I hope this advice will help you along the way of communicating who you are. Use these practical tips to enhance your networking agenda, build your networks and achieve your goals.

Article Source: http://EzineArticles.com/9012401

Build solid connections with the people you network with!

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Planning is the key to helping you quickly build solid connections with the people you network with.

Do you make your connections count?

Here are a few tips for you when you are connecting with new folks, live or virtually:

1. Develop a plan that suits you. Plan where you will go, and who you hope/plan to meet. Figure out what you want to accomplish at each event or gathering – ahead of time. If you are looking online, think of a couple of LinkedIn group that might be helpful. And then be active in them. Don’t plan to have too many places to network or you will never be able to keep up properly with any of them.

2. What is your goal? Who will you speak with? What is your motive in speaking with them? What do you want to achieve by reaching out to each individual person you speak with? You want to have a clear motive for each person you speak with – add them to your audience, nurture them as a prospect or as a strategic partner, get a consultation with them, convert them to a client… there can be many reasons to connect with people. Make sure you know what your reasons are.

3. Don’t forget your follow up! Once you are out there, you want to follow up on what you are doing – to be sure it’s working for you. If you are attending a regular live networking event, chart your progress so you can be sure that you are making headway with your relationships. If not, change your approach. Sometimes you will find that some activities aren’t working for you. Don’t waste time on something that’s not working. Measuring results regularly is key to making sure what you are spending your time doing is working.

4. Find your balance. Many virtual assistants spend all their time ‘networking’ with their colleagues. They keep asking advice and sharing their strategies, but the truth is many of them are just networking in the wrong place. While it’s important to network with colleagues, it’s far more important to spend the time networking with potential clients. Be sure to find your balance of colleagues, clients, potential clients/prospects and your general target market. You will find more clients by spending your time around them!

5. Schedule your time. Make sure you put your networking time in your calendar every week. Schedule a decent amount of time (could be 15 minutes every day or 30 or more a couple of times a week, depending on how your calendar looks) and make sure to hold yourself to that. It can be easy to get lost in meetings and events and online social networking. Do what you came to do, and then move along to something else. Keep your business and personal socializing separate so you can be sure that you are maximizing your time (and it will help with your analysis of your results too!)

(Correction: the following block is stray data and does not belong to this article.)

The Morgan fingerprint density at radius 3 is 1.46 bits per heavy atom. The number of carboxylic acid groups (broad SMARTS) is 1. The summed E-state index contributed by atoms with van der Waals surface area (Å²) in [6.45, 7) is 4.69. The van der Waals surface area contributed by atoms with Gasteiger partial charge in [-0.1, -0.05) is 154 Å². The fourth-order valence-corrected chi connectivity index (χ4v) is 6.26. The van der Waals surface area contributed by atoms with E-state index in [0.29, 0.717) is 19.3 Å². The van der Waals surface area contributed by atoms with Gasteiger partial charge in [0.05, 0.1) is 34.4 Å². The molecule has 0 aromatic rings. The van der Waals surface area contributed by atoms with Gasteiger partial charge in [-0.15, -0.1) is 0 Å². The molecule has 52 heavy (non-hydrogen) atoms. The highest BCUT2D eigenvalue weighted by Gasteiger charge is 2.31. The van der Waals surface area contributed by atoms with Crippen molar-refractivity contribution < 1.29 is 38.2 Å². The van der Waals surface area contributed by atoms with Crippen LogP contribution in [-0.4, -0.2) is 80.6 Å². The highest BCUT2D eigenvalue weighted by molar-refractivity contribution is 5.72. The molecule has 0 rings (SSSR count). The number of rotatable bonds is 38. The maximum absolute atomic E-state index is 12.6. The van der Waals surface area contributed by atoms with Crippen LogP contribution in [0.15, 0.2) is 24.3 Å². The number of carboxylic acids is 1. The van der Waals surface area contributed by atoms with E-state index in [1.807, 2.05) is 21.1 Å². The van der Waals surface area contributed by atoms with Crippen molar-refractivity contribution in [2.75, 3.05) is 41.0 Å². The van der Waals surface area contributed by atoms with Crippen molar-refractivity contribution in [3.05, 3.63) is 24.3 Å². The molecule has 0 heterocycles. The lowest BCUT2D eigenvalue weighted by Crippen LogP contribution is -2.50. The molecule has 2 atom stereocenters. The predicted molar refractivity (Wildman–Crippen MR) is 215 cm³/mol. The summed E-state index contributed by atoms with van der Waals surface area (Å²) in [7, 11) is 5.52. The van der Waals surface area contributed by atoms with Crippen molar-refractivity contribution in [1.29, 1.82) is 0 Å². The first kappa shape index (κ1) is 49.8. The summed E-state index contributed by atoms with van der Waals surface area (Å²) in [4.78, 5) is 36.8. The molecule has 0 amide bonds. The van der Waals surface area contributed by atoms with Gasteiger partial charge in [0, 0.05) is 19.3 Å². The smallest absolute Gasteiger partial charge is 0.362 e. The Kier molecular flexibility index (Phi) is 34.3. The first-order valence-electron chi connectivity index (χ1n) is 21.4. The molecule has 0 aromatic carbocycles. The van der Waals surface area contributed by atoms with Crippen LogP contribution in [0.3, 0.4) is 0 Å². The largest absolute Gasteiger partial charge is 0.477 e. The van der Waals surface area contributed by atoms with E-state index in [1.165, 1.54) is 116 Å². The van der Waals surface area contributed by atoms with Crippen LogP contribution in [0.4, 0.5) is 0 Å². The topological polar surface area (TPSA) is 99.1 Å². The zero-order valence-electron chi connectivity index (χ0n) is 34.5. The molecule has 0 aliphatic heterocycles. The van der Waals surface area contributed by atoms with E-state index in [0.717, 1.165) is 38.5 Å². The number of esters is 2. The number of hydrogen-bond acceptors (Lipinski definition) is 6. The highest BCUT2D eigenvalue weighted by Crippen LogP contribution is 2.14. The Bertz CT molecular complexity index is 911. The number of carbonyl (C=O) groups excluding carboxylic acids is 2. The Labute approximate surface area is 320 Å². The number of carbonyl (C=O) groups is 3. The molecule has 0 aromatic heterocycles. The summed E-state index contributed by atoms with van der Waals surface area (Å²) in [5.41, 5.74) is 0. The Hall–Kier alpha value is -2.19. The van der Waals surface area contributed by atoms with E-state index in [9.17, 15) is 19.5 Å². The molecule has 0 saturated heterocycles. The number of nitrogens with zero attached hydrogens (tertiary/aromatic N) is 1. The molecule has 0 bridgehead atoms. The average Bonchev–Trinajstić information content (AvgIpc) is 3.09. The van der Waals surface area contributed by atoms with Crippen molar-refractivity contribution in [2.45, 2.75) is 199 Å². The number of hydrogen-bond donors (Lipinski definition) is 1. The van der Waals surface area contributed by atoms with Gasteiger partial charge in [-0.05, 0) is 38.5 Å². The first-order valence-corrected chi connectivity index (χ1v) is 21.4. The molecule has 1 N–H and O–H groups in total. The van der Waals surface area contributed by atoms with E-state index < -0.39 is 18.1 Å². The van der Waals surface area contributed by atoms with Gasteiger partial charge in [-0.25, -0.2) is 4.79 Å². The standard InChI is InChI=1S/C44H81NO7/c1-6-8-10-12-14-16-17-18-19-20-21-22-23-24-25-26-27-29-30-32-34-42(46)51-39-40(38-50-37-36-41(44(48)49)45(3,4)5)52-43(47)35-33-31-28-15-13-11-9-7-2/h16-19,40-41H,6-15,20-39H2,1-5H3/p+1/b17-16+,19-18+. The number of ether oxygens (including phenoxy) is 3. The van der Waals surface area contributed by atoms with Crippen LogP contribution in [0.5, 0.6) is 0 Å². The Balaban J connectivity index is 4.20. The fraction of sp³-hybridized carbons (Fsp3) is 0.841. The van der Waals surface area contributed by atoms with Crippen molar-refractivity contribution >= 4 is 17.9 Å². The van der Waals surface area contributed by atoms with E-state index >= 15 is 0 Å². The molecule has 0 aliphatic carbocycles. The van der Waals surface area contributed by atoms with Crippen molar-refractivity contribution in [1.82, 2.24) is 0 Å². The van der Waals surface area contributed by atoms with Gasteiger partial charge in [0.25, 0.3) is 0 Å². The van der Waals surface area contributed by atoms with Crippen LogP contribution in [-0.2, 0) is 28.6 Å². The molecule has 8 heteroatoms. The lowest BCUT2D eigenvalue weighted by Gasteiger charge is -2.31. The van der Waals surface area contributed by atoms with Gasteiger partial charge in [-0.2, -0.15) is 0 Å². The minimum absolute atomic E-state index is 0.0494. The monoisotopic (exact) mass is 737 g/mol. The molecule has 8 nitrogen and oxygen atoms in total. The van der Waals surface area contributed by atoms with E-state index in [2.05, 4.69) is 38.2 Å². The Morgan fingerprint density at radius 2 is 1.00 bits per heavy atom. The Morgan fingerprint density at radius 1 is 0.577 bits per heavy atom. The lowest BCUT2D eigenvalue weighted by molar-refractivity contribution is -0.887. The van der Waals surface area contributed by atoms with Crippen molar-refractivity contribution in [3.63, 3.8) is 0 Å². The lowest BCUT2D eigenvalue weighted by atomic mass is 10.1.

By having a plan and sticking to it – as well as keeping an eye on what’s working and what’s not working – you will make each connection you make, count!

If you are having difficulty finding clients when you network, take a look at where you are going, what you are doing when you are there, and what happens when you leave.

Article Source: http://EzineArticles.com/8922428

The Shy Guy Guide to Effective Networking

By Vinness Callope Bilon

04 Feb 2014

Effective-networking

You walk in a room filled with people talking proudly of themselves. It’s another day for networking. You then grasp for air and begin to have butterflies on your stomach. It is time to speak up. But how? You try your best to hope that a big hole on the floor would suddenly swallow you. No such luck. So you sulk and wonder how can a shy guy like you make it good in networking?

Now, relax. You should have spent your night preparing for such big event. That means getting a copy of all attendees and to already identity the people to target. You should have also decided on a question to ask them so they remain interested in you. And, you should have not forgotten to prepare your introductory lines.

The right opening line can make a big difference. This can determine if whether or not you will catch the interest of people within the meeting. And, do not forget to pair all the talking with a firm handshake and an eye contact.

Be very careful with how you introduce yourself. While a shy guy may want to do everything just to appear confident, however, this does not go like “Hi, I am John Doe of XYZ Consulting firm. So tell me, how do you feel about running the biggest oil mining company in the world?” This will most likely trigger disbelief. So instead of appearing like an airhead, act naturally and friendly. Be relaxed and social.

Talk to each prospective client as if you are building a relationship instead of selling anything. Once you are able to connect with the client like a friend, you can do the marketing after. Some networkers however would get too excited and jump into their marketing pitch right ahead. While the latter option can also be effective for some but for a shy type like you, it is best to remain careful with your moves.

Never speak like you are promoting yourself to the client. Although culture may have something to do with this but it would be better to be on the safe side. In America for example, self-promoting is alright but in Australia, you might be seen ridiculous by doing this.

Next question, should you arrive early or late for a function? There is a great debate behind this question. Some think that arriving early may mean that you do not have any nice thing to do. Like you are not busy with any business venture, therefore you can afford to be there on time. Nonetheless, for some, arriving late can mean very unprofessional. But for an entry level networker like you do, it is better to arrive early. This way, you can warm up and get a feel of the place. This will also give afford you the opportunity to be introduced by the host to other attendees.

Attach a nametag to your clothing at the right side of your body. As people shake your hand, they will be able to read your name and may even recall it in the future. Do not let a conversation go more than five minutes. Talking too long can be an obstacle for you to better go around and meet more prospective clients. Also, do not let your eyes wander around the room as you talk with someone. This can be offending.

Follow all these tips so you can change yourself from a shy guy to the man who rocks the networking world!